Clinical Research Papers:
Long-term results of a randomized phase III trial of TPF induction chemotherapy followed by surgery and radiation in locally advanced oral squamous cell carcinoma
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Lai-ping Zhong1, Chen-ping Zhang1, Guo-xin Ren1, Wei Guo1, William N. William Jr2, Christopher S. Hong3, Jian Sun1, Han-guang Zhu1, Wen-yong Tu1, Jiang Li4, Yi-li Cai1, Qiu-ming Yin1, Li-zhen Wang4, Zhong-he Wang1, Yong-jie Hu1, Tong Ji1, Wen-jun Yang1, Wei-min Ye1, Jun Li1, Yue He1, Yan-an Wang1, Li-qun Xu1, Zhengping Zhuang3, J. Jack Lee5, Jeffrey N. Myers6 and Zhi-yuan Zhang1
1 Department of Oral and Maxillofacial-Head and Neck Oncology, Ninth People’s Hospital, College of Stomatology, Shanghai Jiao Tong University School of Medicine, China
2 Department of Thoracic/Head and Neck Medical Oncology, University of Texas MD Anderson Cancer Center, Houston, TX, USA
3 National Institute of Neurological Disorders and Stroke, National Institutes of Health, Bethesda, MD, USA
4 Department of Oral Pathology, Ninth People’s Hospital, College of Stomatology, Shanghai Jiao Tong University School of Medicine, China
5 Department of Biostatistics, University of Texas MD Anderson Cancer Center, Houston, TX, USA
6 Department of Head and Neck Surgery, University of Texas MD Anderson Cancer Center, Houston, TX, USA
Zhi-yuan Zhang, email:
Keywords: induction chemotherapy, oral squamous cell carcinoma, cisplatin, docetaxel, 5-fluorouracil
Received: March 02, 2015 Accepted: May 22, 2015 Published: June 19, 2015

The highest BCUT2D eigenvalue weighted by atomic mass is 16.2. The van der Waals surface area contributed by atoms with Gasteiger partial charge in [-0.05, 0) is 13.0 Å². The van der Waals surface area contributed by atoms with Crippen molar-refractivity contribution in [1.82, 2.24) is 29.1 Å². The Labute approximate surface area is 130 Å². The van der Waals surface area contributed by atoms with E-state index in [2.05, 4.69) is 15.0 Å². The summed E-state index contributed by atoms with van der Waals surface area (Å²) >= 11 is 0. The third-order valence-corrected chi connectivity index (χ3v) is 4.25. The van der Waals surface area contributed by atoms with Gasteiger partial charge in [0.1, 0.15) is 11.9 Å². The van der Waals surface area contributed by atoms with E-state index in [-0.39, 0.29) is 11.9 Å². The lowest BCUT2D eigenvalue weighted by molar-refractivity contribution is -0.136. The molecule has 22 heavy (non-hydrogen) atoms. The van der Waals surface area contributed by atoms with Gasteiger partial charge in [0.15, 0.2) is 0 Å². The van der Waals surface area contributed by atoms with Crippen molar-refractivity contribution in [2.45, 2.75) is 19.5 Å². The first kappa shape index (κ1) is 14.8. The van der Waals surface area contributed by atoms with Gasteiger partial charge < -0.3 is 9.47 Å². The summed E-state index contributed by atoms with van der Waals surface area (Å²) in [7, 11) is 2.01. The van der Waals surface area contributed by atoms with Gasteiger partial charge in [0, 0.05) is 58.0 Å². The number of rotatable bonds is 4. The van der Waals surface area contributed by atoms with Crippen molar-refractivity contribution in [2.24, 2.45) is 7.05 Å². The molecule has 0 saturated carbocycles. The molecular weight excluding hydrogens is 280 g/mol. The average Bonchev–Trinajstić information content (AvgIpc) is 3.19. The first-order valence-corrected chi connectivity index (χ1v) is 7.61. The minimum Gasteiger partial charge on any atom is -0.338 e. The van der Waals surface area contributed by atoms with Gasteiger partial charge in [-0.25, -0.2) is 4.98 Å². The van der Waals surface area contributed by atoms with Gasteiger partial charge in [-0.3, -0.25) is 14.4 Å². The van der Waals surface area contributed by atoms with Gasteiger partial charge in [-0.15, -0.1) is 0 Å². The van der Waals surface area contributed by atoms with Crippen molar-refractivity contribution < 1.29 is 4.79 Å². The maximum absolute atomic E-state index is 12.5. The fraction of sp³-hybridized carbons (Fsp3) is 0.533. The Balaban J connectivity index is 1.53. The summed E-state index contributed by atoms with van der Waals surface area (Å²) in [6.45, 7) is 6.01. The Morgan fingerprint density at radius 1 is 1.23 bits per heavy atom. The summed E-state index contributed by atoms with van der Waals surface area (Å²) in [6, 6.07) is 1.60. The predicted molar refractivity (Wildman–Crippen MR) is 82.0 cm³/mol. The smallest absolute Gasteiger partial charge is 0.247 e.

Previously, we conducted a randomized phase III trial of TPF (docetaxel, cisplatin, and 5-fluorouracil) induction chemotherapy in surgically managed locally advanced oral squamous cell carcinoma (OSCC) and found no improvement in overall survival. This study reports long-term follow-up results from our initial trial. All patients had clinical stage III or IVA locally advanced OSCC. In the experimental group, patients received two cycles of TPF induction chemotherapy (75mg/m2 docetaxel d1, 75mg/m2 cisplatin d1, and 750mg/m2/day 5-fluorouracil d1-5) followed by radical surgery and post-operative radiotherapy; in the control group, patients received upfront radical surgery and post-operative radiotherapy. The primary endpoint was overall survival. Among 256 enrolled patients with a median follow-up of 70 months, estimated 5-year overall survival, disease-free survival, locoregional recurrence-free survival, and distant metastasis-free survival rates were 61.1%, 52.7%, 55.2%, and 60.4%, respectively. There were no significant differences in survival rates between experimental and control groups. However, patients with favorable pathologic responses had improved outcomes compared to those with unfavorable pathologic responses and to those in the control group. Although TPF induction chemotherapy did not improve long-term survival compared to surgery upfront in patients with stage III and IVA OSCC, a favorable pathologic response after induction chemotherapy may be used as a major endpoint and prognosticator in future studies. Furthermore, the negative results observed in this trial may be represent type II error from an underpowered study. Future larger scale phase III trials are warranted to investigate whether a significant benefit exists for TPF induction chemotherapy in surgically managed OSCC.
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